# Bra-Ket Notation

*Also called Dirac Notation.*

Bra-Ket is a way of writing special vectors used in Quantum Physics that looks like this:

bra|ket

Here is a vector in 3 dimensions:

We can write this as a column vector like this:

Or we can write it as a "ket":

But kets are special:

- The values (a, b and c above) are complex numbers (they may be real numbers, imaginary numbers or a combination of both)
- A ket is a quantum state
- Kets can have any number of dimensions, including infinite dimensions!

The "bra" is similar, but the values are in a **row**, and each element is the complex conjugate of the ket's elements.

### Example: This ket:

Has this bra:

The values are now in a row, and we also **changed the sign** (+ to −, and − to +) in the middle of each element.

In "matrix language", changing a ket into a bra (or bra into a ket) is a "conjugate transpose":

- conjugate: 2−3i becomes 2+3i, etc...
- transpose: rows swap with columns

Read more at Matrix Types.

## Multiplying

Multiplying a bra a and ket b looks like this:

a|b

We use matrix multiplication, in particluar the dot product:

The "Dot Product" is where we **multiply matching members**, then sum up:

We match the 1st members (1 and 7), multiply them, likewise for the 2nd members (2 and 9) and the 3rd members (3 and 11), and finally sum them up.

In effect, the dot product "projects" one vector on to the other before multiplying the lengths:

Like shining a light to see where the shadow lies |

When the two vectors are at right angles the dot product is zero:

No shadow is cast!

### Example:

So:

This can be a simple test to see if vectors are **orthogonal** (the more general concept of "at right angles")

The dot product of a vector **with itself** is the length of the vector times the length of the vector. In other words it is **length ^{2}**:

Full shadow is cast!

### Example:

So:

The dot product is **5**

And we can also work out **c**'s length to be **√5**

### Example: What is the length of the vector [1, 2, −2, 5] ?

The dot product is 34, so the vector's length is **√34**

Note: we can also use Pythagoras' Theorem to calculate its length:

√(1^{2} + 2^{2} + (−2)^{2} + 5^{2}) = √34

## Basis

### We can separate the parts of a vector like this:

The vectors "1, 0, 0", "0, 1, 0" and "0, 0, 1" form the **basis**: the vectors that we
measure things against.

In this case they are simple unit vectors, but
any set of vectors can be used when they are **independent** of each other (being at right angles achieves this) and can together **span** every part of the space.

Matrix Rank has more details about linear dependence, span and more.

## Orthonormal Basis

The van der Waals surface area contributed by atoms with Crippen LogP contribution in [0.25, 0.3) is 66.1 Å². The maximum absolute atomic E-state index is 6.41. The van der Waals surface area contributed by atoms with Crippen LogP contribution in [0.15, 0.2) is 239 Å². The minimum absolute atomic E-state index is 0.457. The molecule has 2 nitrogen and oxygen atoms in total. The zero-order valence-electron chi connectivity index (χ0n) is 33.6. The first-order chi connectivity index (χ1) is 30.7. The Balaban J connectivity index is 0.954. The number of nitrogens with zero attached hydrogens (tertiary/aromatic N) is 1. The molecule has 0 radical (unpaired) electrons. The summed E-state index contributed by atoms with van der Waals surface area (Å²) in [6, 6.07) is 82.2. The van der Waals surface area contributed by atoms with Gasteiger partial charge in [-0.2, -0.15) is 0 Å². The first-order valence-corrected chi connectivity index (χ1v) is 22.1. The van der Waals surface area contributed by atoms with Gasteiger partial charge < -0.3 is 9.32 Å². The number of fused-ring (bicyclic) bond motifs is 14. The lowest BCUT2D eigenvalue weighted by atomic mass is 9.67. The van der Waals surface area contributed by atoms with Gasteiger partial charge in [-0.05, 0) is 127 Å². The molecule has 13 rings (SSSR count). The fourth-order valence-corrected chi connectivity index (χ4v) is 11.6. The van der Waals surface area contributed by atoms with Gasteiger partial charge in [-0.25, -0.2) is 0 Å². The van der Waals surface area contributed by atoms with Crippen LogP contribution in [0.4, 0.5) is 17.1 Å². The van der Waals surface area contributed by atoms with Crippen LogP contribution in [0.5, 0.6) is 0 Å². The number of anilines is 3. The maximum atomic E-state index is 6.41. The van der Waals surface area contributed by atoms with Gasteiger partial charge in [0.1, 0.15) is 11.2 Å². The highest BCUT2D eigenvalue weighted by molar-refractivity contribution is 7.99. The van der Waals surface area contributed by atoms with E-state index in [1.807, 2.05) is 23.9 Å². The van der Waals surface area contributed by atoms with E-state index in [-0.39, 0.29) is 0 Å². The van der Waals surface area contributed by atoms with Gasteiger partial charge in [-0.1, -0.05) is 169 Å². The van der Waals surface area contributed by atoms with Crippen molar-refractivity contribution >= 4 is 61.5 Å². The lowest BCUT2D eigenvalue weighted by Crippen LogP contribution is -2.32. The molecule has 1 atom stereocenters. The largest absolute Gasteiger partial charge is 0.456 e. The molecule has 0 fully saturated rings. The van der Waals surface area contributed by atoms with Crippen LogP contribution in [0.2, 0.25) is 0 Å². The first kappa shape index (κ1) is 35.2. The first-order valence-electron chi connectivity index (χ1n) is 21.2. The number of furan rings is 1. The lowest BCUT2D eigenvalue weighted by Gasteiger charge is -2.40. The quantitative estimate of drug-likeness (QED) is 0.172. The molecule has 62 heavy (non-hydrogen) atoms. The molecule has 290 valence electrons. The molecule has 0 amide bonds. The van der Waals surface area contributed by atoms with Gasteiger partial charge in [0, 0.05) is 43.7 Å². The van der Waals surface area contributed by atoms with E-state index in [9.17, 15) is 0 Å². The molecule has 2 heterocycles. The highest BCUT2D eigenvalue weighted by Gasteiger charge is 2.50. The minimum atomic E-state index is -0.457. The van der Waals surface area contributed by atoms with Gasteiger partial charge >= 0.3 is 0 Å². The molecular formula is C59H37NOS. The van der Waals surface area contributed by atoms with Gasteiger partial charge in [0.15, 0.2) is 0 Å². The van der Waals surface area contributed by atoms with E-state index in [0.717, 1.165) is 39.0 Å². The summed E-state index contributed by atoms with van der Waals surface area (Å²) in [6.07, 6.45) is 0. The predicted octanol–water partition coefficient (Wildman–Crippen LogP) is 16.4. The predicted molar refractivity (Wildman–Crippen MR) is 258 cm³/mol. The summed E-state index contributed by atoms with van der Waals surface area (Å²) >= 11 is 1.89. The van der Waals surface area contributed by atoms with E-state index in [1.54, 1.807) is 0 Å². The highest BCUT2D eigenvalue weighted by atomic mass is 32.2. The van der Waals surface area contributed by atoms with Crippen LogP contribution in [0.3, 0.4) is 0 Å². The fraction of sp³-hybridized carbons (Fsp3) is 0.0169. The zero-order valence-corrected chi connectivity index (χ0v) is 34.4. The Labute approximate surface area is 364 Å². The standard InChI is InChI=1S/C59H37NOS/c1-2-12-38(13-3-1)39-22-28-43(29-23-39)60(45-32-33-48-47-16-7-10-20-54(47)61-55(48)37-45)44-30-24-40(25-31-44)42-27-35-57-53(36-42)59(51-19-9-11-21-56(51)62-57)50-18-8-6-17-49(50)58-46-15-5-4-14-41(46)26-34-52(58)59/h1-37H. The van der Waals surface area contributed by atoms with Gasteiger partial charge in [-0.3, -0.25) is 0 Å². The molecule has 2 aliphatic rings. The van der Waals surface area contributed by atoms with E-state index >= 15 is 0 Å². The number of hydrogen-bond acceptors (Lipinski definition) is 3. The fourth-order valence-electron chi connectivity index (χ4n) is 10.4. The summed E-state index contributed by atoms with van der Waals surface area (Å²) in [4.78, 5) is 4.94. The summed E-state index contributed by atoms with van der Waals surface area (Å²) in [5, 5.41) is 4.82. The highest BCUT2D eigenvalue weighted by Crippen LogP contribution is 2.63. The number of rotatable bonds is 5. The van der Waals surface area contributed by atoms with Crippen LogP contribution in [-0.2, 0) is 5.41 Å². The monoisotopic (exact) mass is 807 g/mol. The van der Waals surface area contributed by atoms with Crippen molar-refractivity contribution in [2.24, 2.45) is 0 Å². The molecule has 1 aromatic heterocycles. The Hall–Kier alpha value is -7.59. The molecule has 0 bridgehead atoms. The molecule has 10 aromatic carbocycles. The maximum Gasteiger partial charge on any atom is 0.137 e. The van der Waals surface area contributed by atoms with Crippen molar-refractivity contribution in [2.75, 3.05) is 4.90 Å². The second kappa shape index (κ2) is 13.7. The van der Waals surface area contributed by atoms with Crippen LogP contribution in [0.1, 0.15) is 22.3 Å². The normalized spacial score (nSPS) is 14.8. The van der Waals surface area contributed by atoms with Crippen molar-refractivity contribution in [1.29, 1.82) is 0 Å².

In most cases we want an **orthonormal** basis which is:

**Orthogonal**: each basis vector is at**right angles**to all others.

We can test it by making sure any pairing of basis vectors has a dot product**a·b = 0****Normalized**: each basis vector has length**1**

Our simple example from above works nicely:

The vectors are at right angles,

and each vector has a length of 1

And this one also works:

Let's check it!

Is the dot product zero?a·b = \frac{1}{√2}×\frac{1}{√2} + \frac{1}{√2}×\frac{−1}{√2}

= \frac{1}{2} − \frac{1}{2} = 0

Is each length 1?

|a| = (\frac{1}{√2})^{2} + (\frac{1}{√2})^{2} = \frac{1}{2} + \frac{1}{2}= 1

|b| = (\frac{1}{√2})^{2} + (\frac{−1}{√2})^{2} = \frac{1}{2} + \frac{1}{2}= 1

So yes it **is** an orthonormal basis!

## Schrödinger's Cat

A famous example is "Schrödinger's Cat": a thought experiment where a cat is in a box with a quantum-triggered container of gas. There is an equal chance of it being alive or dead (until we open the box).

It can be written like this:

cat = \frac{1}{√2}alive + \frac{1}{√2}dead

It says the state of the cat is in a **superposition** of the two states "alive" and "dead".

But why the \frac{1}{√2} ?

First let us illustrate it like this:

The **basis** is the two vectors **alive** and **dead**. The cat is shown in that probability space as a vector with equal components a and d.

Now let us normalize it!

### Normalized

A **normalized** vector has a length of 1.

We know the dot product of a vector with itself is length^{2}, so a normalized vector has:

^{2}= 1

### Example: Normalizing the cat vector

If we assume a = d = 1 we get this:

But it **should be 1**, right?

Let us try \frac{1}{√2}:

So a = d = \frac{1}{√2}, and we get:

cat = \frac{1}{√2}alive + \frac{1}{√2}dead

And it now has a length of 1

## Probability

Let us try to find the probability by adding the component lengths a and d:

Probability = \frac{1}{√2} + \frac{1}{√2}

= \frac{2}{√2}
= **√2 ???**

But that can't be right, probability **can't be greater than 1**

In fact we need to take the **magnitude** of each vector (shown using ||) and **square** it:

Probability = |\frac{1}{√2}|^{2} + |\frac{1}{√2}|^{2}

= \frac{1}{2} + \frac{1}{2}
= **1** (yay!)

This is a general rule in Quantum Physics:

Probability = |Amplitude|^{2}

## Naming Kets

Notice how we are free to use any word or symbol inside the ket. In some cases numbers are also used, but they are used as labels so don't try to do arithmetic with them.

## Many Dimensions

We can **easily** have many dimensions.

Imagine "Quantum Dice" that are in a superposition of 1, 2, 3, 4, 5 and 6.

The ket looks like this:

For a fair die all elements (a, b, c, d, e, f) are equal, but **your** dice may be loaded!

## Why?

Why do we do all this?

So we can "map" some real world case (usually one with probabilities) onto a well-defined mathematical basis. This then gives us the power to use all the math tools to study it.